This loan helps businesses maintain cash-flow and keep workers on payroll. If payroll is maintained, loans can be forgiven. This program offers up to eight weeks of payroll forgiveness, no SBA fees, and least six months of deferral with maximum deferrals of up to a year. Businesses impacted by COVID-19 can apply for loans through June 30, 2020, and is retroactive to February 15, 2020, in order to help bring back workers that may have already been laid off. Eligible businesses include for-profit businesses and 501(c)(3) organizations with 500 or fewer employees, as well as sole proprietorships.

View more information on the Paycheck Protection Program

Small Business Debt Relief Program

This program will provide immediate relief to small businesses with non-disaster SBA loans, in particular 7(a), 504, and microloans. Under it, SBA will cover all loan payments on these SBA loans, including principal, interest, and fees, for six months. This relief will also be available to new borrowers who take out loans within six months of the President signing the bill into law.

View more information on the Small Business Debt Relief Program

Economic Injury Disaster Loans & Emergency Economic Injury Grants

These grants provide an emergency advance of up to $10,000 to small businesses and private non-profits harmed by COVID-19 within three days of applying for an SBA Economic Injury Disaster Loan (EIDL). To access the advance, you first apply for an EIDL and then request the advance. The advance does not need to be repaid under any circumstance and may be used to keep employees on payroll, to pay for sick leave, meet increased production costs due to supply chain disruptions, or pay business obligations, including debts, rent and mortgage payments.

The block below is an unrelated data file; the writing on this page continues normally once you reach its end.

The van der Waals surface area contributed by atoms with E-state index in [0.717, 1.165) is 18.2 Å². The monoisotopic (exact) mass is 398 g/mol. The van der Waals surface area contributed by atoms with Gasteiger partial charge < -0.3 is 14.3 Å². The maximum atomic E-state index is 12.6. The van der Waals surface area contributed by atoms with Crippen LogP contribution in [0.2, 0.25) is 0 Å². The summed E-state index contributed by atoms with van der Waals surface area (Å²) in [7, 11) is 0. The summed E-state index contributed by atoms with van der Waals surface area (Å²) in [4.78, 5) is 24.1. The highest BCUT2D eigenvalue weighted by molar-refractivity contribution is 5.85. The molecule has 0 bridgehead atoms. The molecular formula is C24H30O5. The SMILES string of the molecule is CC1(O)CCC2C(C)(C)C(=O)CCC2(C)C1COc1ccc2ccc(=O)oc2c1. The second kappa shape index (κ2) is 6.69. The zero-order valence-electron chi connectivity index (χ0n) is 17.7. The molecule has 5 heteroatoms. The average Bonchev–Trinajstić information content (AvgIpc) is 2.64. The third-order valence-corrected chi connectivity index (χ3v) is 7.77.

Learn more about economic injury disaster loans & emergency economic injury grants.

Small Business Tax Provisions

  • Employee Retention Credit for Employers Subject to Closure or Experiencing Economic Hardship
    • This provision would provide a refundable payroll tax credit for 50 percent of wages paid by eligible employers to certain employees during the COVID-19 crisis. The credit is available to employers, including non-profits, whose operations have been fully or partially suspended as a result of a government order limiting commerce, travel or group meetings. The credit is also provided to employers who have experienced a greater than 50 percent reduction in quarterly receipts, measured on a year-over-year basis. 
    • The credit is not available to employers receiving assistance through the Paycheck Protection Program. The credit is provided through December 31, 2020.
  • Delay of Payment of Employer Payroll Taxes
    • This provision would allow taxpayers to defer paying the employer portion of certain payroll taxes through the end of 2020, with all 2020 deferred amounts due in two equal installments, one at the end of 2021, the other at the end of 2022. Payroll taxes that can be deferred include the employer portion of FICA taxes, the employer and employee representative portion of Railroad Retirement taxes (that are attributable to the employer FICA rate), and half of SECA tax liability.
    • Deferral is not provided to employers receiving assistance through the Paycheck Protection Program.

Counseling & Training

Resource partners including Small Business Development Centers (SBDC), Women’s Business Centers (WBC), or SCORE mentorship chapters will receive additional funds to expand their reach and better support small business owners with counseling and up-to-date information regarding COVID-19. There will soon be a joint platform that consolidates information and resources related to COVID-19 in order to provide consistent, timely information to small businesses. Find more counseling and training resources.

Additonal Resources

The US Chamber of Commerce has additonal resources available to help guide businesses: